Pokémon is a long-running television series, currently spanning nearly 1000 episodes since its Japanese debut in 1997. Like many such cartoons, it also encompasses a number of feature-length films, set between the episodes of the series and occasionally referenced thereafter. The nineteen Pokémon films are a fascinating oeuvre in their own right, because they return repeatedly to themes particularly dear to me and to other autistic, indigenous viewers.
Reading The Way of the Heathen, first and foremost, reminded me of why I fell in love with Greta Christina’s writing. A series of meditations on weighty topics from an atheist, science-loving perspective, The Way of the Heathen is the antidote to religious insistence that we have no answers for what it means to live a life well lived, and a much-appreciated bridge between the scientific and the sublime.
I feel like I have a special relationship with grief.
A writer for Charisma News wrote a listicle of reasons he believes in, not just a Christian deity, but the one he specifically gleans from his reading of the Bible. Lists like this come in two forms (scientific “mysteries” and trite emotional manipulation), and this one somehow managed to be both of them, which makes it oddly fascinating to deconstruct.
CN pretty much every kind of bigoted abuse but mostly racist, instructions to suicide, MRAs/libertarians/edgelords being themselves.
As expected, answering 27 Questions has induced a steady influx of anti-humanist nonsense into my comments queue. I’m better prepared than most to receive this onslaught, because I’ve watched this happen to people far more important and interesting than me for a long time, I’ve read what the various subsets of atheist dirtbag are about, and I feel no need to let them get close enough to get under my skin. They have no surprises for me, and nothing to say that far more articulate bigots haven’t said before. They can whine endlessly about how, in this heat, taking away their freeze-peach is a super mean thing to do, the kind of thing only a crate of hippos would dare make standard policy, and I can look at the other things in my spam folder and derive amusement from the idea that they think I’ll ever take them seriously.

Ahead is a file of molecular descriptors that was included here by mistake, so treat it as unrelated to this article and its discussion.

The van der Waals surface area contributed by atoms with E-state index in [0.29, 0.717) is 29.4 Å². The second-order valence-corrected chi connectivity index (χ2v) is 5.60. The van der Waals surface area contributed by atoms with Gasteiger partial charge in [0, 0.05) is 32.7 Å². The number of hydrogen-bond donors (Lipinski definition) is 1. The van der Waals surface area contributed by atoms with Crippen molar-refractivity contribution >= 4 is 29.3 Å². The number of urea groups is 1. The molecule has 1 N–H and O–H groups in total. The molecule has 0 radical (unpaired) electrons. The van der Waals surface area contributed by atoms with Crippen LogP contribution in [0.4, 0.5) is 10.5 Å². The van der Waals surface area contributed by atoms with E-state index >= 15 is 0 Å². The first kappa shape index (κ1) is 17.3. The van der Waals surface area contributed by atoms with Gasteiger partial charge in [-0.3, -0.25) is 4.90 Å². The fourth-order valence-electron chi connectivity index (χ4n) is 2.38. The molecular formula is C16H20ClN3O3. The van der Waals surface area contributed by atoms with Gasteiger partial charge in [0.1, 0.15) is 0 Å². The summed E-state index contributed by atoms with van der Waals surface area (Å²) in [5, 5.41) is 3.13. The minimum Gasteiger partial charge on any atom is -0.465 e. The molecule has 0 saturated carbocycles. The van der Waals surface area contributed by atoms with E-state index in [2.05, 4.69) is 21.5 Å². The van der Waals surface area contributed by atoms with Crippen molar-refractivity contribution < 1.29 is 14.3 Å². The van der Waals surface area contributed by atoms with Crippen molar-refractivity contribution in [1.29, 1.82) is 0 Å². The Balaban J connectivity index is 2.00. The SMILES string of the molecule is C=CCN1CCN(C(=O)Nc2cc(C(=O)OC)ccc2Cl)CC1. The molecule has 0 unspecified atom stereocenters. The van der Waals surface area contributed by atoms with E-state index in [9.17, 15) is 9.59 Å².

Y’all are dangerous, not interesting. Understanding yourselves is a big step toward becoming better people, and I’m glad I could help.
With that in mind, this comment stuck out at me for how impressively it missed all the points.
My parents claim they have an honest relationship with me. I hesitate to say they think so because the claim is so bizarrely impossible that them “thinking” their way into it seems like the real stretch.
Do you think I’ve been honest with you about me, Mom and Dad? Do you really think me knowing I was trans for almost two years before I told you is the aberration, the break from our pattern that signaled a loss of trust? I don’t believe that for a second. I think you twisted and turned your way into this narrative because it let you harp on how I handled my disclosures for a while, instead of having only your own bigotry to lean on as a reason why my being Alyssa instead of [deadname] is a crime against family honor. I think you built this skein in your minds because it was important to you to feel a certain way about your children, and that it has less than nothing to do with me.